Jury fails to come to decision in molestation case
A MARYBOROUGH jury has been unable to reach a decision about a Biggenden man accused of molesting a family friend's daughter more than a decade ago.
The now 78-year-old man appeared in Maryborough District Court for a three-day trial after he pleaded not guilty to two counts of indecent treatment of a child under 16.
The man was accused of touching a 12-year-old girl on the vagina twice in 2003, while on holidays with his wife and the girls' family.
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Crown prosecutor Alexandra Baker, summing up her case, said that the man had entered the kitchen where the alleged victim was sitting and studying, and started touching her with his hand.
The victim said she pushed him away, but he started to touch her again, the second time more forceful.
Ms Baker said the man told the alleged victim at the time that his actions were "her fault for being too beautiful" and that she was not to tell anyone.
Defence barrister Michael Woodford said between the time the apparent incident took place and when the man was charged in 2015, the complainant had spoken to a number of people about the incident.
The court also watched a video recording of an interview between the accused and an officer from the Maryborough Child Protection and Investigation Unit.
In the video, the accused said he had put his arm around the girl's "side", and had warned her to "watch out" when she was older, because of how beautiful she was.
The defendant reacted with shock and denial when the officer asked him if he had touched her genitals.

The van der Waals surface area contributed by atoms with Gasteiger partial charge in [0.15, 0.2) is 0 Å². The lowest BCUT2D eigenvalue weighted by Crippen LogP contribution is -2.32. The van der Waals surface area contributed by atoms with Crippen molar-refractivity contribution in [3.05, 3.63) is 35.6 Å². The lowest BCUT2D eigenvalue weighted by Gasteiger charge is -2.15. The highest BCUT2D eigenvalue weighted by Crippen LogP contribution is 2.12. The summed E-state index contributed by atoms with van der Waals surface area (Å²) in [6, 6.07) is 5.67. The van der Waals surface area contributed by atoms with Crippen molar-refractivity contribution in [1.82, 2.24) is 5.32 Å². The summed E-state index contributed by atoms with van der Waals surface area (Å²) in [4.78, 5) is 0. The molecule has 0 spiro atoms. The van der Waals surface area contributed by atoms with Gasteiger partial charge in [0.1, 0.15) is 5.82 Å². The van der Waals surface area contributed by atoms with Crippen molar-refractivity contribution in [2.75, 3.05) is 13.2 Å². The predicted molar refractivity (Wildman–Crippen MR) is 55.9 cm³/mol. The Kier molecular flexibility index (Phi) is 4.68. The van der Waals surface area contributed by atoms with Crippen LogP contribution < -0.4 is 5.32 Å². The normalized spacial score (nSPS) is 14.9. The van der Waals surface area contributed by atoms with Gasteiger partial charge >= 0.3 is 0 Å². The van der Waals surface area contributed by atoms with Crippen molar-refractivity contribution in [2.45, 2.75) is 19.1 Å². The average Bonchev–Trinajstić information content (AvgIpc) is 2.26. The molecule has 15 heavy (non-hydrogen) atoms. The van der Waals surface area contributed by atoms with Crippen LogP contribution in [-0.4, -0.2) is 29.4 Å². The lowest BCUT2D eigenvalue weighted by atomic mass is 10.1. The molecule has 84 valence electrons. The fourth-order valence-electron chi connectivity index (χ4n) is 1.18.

Mr Woodford said the alleged victim had changed her version of the story a number of times, depending on who she spoke to, including her age at the time and the location where the incident allegedly took place.
The barrister warned the jury to be wary of the complainant's emotional state while she gave her statement.
"There can be many reasons why people can shed tears," Mr Woodford said.
The jury were sent out of the courtroom to reach a verdict about 4pm on Wednesday and were sent home two hours later.
On Thursday morning, the jury sent a note to Justice Ian Dearden which said "the jurors cannot come to a unanimous decision".
Justice Dearden said it was "disappointing" that the jury could not reach a unanimous verdict, but he understood the pressure faced by the jury.
"It's a huge responsibility and we understand that," Justice Dearden said.
The jury was dismissed about 10.30am on Thursday.
Justice Dearden said it would be up to the Crown to decide if the accused would face trial again.
"In light of your client's age and medical problems, that's something I think the Crown would think long and hard about before bringing him back in," he said.
The matter was adjourned for call-over at a later date.
The defendant's bail was enlarged.